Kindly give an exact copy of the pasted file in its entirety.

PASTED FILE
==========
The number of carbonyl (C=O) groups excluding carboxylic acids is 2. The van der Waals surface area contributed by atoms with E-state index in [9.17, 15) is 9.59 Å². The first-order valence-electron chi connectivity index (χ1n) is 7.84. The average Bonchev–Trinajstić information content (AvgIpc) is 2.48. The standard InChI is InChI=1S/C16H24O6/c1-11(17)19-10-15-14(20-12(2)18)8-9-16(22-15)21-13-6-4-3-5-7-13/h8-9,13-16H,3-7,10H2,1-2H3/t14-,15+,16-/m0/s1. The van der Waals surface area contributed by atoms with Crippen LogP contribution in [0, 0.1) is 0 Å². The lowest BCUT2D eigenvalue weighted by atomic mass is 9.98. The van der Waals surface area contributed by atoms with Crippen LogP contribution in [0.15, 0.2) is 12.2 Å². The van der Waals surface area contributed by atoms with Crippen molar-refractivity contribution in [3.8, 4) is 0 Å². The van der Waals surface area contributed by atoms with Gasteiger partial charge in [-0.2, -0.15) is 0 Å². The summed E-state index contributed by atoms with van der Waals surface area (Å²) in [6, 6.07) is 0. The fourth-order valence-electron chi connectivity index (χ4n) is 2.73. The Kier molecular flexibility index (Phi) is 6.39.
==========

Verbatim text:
The number of carbonyl (C=O) groups excluding carboxylic acids is 2. The van der Waals surface area contributed by atoms with E-state index in [9.17, 15) is 9.59 Å². The first-order valence-electron chi connectivity index (χ1n) is 7.84. The average Bonchev–Trinajstić information content (AvgIpc) is 2.48. The standard InChI is InChI=1S/C16H24O6/c1-11(17)19-10-15-14(20-12(2)18)8-9-16(22-15)21-13-6-4-3-5-7-13/h8-9,13-16H,3-7,10H2,1-2H3/t14-,15+,16-/m0/s1. The van der Waals surface area contributed by atoms with Crippen LogP contribution in [0, 0.1) is 0 Å². The lowest BCUT2D eigenvalue weighted by atomic mass is 9.98. The van der Waals surface area contributed by atoms with Crippen LogP contribution in [0.15, 0.2) is 12.2 Å². The van der Waals surface area contributed by atoms with Crippen molar-refractivity contribution in [3.8, 4) is 0 Å². The van der Waals surface area contributed by atoms with Gasteiger partial charge in [-0.2, -0.15) is 0 Å². The summed E-state index contributed by atoms with van der Waals surface area (Å²) in [6, 6.07) is 0. The fourth-order valence-electron chi connectivity index (χ4n) is 2.73. The Kier molecular flexibility index (Phi) is 6.39.